October 17, 2017

{Guest Post} Navigating Post-Military Benefits Like USAA

Thank you to Jennifer Grant for writing two very interesting guests posts for A Military Story. Jennifer has a background in American History and she is a military spouse. She is found often blogging about the great US of A and our service members here: http://blog.americanflags.com/


Navigating Post-Military Benefits Like USAA
Those who have served in the military know that service is not easy, even without tours in combat. Service members are limited in their ability to control their own lives, and their families must follow along with orders as much as the service member.
After finishing your time in the military, your service will follow you throughout life. You will find you have an array of benefits and programs available to you, over and above the programs available through the Veteran’s Administration, VFW posts and GI Bill.

The GI Bill
Some changes were recently made to the GI Bill which may require some navigation, although the changes do not affect the core benefits of the bill.
First, for servicemembers discharged on or after January 1, 2013, the 15-year time limit on using the GI Bill’s benefits is eliminated. Also, reservists mobilized after August 1, 2009 for disasters, emergencies or assisting combatant commands are now eligible. All Purple Heart recipients are now eligible automatically. Veterans who attend schools which close after January 1, 2015 could recover GI Bill funding if no credit was received.
Veterans enrolled in a STEM (Science, Technology, Engineering and Mathematics) program will provide funding over the amount of the GI Bill base benefit. The new bill reduces the housing allowance available for those who start receiving GI Bill benefits after January 1, 2018.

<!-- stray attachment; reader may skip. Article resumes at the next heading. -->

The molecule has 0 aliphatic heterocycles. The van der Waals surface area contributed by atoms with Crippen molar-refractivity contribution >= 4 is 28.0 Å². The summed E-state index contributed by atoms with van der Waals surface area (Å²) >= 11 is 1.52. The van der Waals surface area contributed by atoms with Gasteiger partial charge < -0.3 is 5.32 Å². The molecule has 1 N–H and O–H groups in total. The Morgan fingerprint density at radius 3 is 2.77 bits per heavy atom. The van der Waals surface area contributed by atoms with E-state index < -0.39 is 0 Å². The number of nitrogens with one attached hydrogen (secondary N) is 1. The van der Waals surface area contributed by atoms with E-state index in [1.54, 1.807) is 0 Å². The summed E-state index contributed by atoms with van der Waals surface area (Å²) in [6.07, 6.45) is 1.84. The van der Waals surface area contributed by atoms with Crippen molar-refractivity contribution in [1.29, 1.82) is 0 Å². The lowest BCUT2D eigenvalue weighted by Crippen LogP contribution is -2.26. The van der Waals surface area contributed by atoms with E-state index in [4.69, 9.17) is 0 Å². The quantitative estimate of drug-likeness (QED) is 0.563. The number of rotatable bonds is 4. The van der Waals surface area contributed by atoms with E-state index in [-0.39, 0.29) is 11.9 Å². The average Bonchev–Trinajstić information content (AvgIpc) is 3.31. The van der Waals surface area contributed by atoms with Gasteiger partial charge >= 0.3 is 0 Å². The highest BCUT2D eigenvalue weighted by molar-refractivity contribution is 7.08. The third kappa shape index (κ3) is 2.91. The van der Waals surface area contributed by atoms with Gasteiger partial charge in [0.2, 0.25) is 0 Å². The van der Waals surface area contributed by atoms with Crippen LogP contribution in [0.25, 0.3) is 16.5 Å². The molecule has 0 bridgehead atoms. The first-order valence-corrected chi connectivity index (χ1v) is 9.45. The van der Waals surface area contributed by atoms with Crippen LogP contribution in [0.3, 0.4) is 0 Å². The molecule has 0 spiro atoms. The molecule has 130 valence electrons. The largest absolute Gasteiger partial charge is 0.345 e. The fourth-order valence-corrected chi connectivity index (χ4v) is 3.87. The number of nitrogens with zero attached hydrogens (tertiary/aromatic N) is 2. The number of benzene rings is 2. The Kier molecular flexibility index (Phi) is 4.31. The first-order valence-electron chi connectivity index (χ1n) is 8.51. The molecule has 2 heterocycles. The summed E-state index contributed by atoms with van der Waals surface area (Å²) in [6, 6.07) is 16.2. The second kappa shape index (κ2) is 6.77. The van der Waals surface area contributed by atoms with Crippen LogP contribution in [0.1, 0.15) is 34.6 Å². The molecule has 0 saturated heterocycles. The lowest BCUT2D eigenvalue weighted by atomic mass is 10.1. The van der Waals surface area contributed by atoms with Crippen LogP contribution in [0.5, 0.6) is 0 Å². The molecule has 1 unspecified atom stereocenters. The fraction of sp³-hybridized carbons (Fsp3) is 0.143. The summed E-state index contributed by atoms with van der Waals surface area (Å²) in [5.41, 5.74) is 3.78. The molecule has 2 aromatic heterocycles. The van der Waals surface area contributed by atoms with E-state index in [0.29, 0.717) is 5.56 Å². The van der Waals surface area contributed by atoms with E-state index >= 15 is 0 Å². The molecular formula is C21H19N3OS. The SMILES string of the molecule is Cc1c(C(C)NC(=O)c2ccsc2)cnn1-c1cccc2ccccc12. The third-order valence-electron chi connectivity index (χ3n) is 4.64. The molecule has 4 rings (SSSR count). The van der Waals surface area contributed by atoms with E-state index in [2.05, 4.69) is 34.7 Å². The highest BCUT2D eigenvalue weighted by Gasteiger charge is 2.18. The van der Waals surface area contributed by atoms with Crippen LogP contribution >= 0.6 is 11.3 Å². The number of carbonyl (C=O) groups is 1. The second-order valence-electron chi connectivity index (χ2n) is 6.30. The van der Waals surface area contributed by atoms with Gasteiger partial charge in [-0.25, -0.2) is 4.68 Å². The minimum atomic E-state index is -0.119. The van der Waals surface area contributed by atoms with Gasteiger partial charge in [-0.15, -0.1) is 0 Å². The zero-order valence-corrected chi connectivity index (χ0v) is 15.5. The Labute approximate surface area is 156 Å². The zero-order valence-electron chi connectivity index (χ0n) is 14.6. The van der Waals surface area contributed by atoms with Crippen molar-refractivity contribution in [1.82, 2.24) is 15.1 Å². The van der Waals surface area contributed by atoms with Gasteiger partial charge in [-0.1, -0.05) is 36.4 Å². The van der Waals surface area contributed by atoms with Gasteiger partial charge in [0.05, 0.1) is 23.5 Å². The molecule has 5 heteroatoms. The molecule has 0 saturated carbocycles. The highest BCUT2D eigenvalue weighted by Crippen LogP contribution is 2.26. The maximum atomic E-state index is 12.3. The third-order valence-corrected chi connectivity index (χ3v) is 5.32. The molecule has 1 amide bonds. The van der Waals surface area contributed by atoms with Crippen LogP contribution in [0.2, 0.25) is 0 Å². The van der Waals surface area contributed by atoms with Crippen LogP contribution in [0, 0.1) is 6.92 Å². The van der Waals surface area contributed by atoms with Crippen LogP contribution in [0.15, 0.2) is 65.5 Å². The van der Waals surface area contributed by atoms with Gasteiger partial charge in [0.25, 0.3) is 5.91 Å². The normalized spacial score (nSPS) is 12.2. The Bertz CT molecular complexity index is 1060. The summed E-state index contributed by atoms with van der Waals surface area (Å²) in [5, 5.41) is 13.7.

USAA
The United Services Automobile Association (USAA) is the largest provider of veteran’s benefits outside the Federal government. The USAA, founded in 1922, is available to all current and honorably discharged service members, their spouses and children.
The USAA currently has over 11 million members and started as an auto-insurance association. It offers a full line of financial services products.
While USAA has four in-person service centers (near the three service Academies and their San Antonio headquarters), it primarily provides financial services over the phone or online. The USAA’s website is full of information on the products they offer, as well as advice about a wide range of life-affecting concerns.
USAA provides a full range of insurance coverage, from automobile to homeowner’s and renter’s insurance to annuities. In addition, USAA is a full-service bank, offering everything your neighborhood bank branch can provide. It also provides investment and retirement planning, as well as investment management. Health insurance, mortgages and selected shopping discounts also are available.

Navy Federal Credit Union